As you remove items from the shelf, A.I. uses multiple inputs to figure out what you grabbed. Cameras watch you take it. Scales built into the shelves provide data to calculate the weight of what you took. Amazon's patent filing suggests that the system may also refer to past purchases to help identify current ones.
In other words, intelligent software analyzes a video feed to determine that you removed something from the shelf that looked like a cupcake. It considers data from the shelf, which is also a scale, and calculates that you took something that weighs about as much as a cupcake. And it checks your purchase history â it knows you're a cupcake-eating maniac. After all that input, the software decides that you took a cupcake off the shelf and adds it to your list, which is kept up-to-date in real time as you shop.
If you place an item back on the shelf, the item is removed from the list.
It's possible, based on patent applications, that Amazon intends to use both face and body recognition (metrics like height and weight) to continuously identify you when you wander around the store picking up items.
Here's the best part: When you're done shopping, you just walk out of the store. As you leave, sensors at the door detect that you're exiting, and your Amazon account is charged for the items you got.
It's like shoplifting, except you have to pay for everything you took.
The technology is advanced. It may be too advanced.
A Bloomberg report said the Amazon Go system becomes overwhelmed when the store gets crowded, and that it's relying on humans to supervise the A.I. to make sure it correctly identifies the foods it's charging for. (Amazon did not respond to my request for an interview.)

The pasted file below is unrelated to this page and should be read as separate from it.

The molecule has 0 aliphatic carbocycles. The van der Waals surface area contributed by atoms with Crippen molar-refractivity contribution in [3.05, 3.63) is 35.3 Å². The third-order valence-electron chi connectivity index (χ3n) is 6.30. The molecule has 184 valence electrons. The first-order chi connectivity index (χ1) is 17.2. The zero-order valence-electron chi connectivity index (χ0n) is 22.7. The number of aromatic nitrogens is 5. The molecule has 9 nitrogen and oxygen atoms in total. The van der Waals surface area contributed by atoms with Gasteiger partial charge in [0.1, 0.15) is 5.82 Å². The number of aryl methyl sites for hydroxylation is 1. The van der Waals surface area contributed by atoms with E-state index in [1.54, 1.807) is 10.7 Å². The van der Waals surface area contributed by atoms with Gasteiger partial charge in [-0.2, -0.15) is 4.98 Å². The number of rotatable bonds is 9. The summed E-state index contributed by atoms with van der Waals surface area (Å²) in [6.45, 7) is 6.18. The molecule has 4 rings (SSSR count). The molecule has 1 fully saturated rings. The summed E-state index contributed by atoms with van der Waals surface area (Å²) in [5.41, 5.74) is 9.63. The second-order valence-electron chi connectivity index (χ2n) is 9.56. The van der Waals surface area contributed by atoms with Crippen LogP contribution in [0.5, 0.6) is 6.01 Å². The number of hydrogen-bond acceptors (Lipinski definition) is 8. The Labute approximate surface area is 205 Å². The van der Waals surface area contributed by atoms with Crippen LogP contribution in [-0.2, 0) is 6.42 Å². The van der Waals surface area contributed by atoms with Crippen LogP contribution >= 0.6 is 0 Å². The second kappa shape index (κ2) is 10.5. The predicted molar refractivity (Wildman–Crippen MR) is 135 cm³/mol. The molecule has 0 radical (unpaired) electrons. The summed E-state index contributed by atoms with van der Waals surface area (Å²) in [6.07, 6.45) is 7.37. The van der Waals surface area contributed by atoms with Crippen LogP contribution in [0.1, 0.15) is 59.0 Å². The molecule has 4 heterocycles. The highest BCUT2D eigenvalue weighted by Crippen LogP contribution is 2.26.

It appears that Amazon's "Just Walk-Out Technology" makes a lot of mistakes, which is probably OK within reason. But it also may crash, bringing the whole system to a halt, which is not OK.
Amazon dominates retail already. Walmart is a global retail giant worth $215 billion (the company's value based on stock price). By comparison, Amazon is worth $430 billion -- twice the value of Walmart.
It seems like Amazon has a sweet deal going with online retail. Why would they want to enter into the brick-and-mortar space?
The truth is that there are many items that consumers won't buy without seeing or trying them in person. Think of couches, for example. You probably don't want to buy a couch unless you can feel how comfortable it is.
There are other items, such as your lunch, that are too perishable for shipping.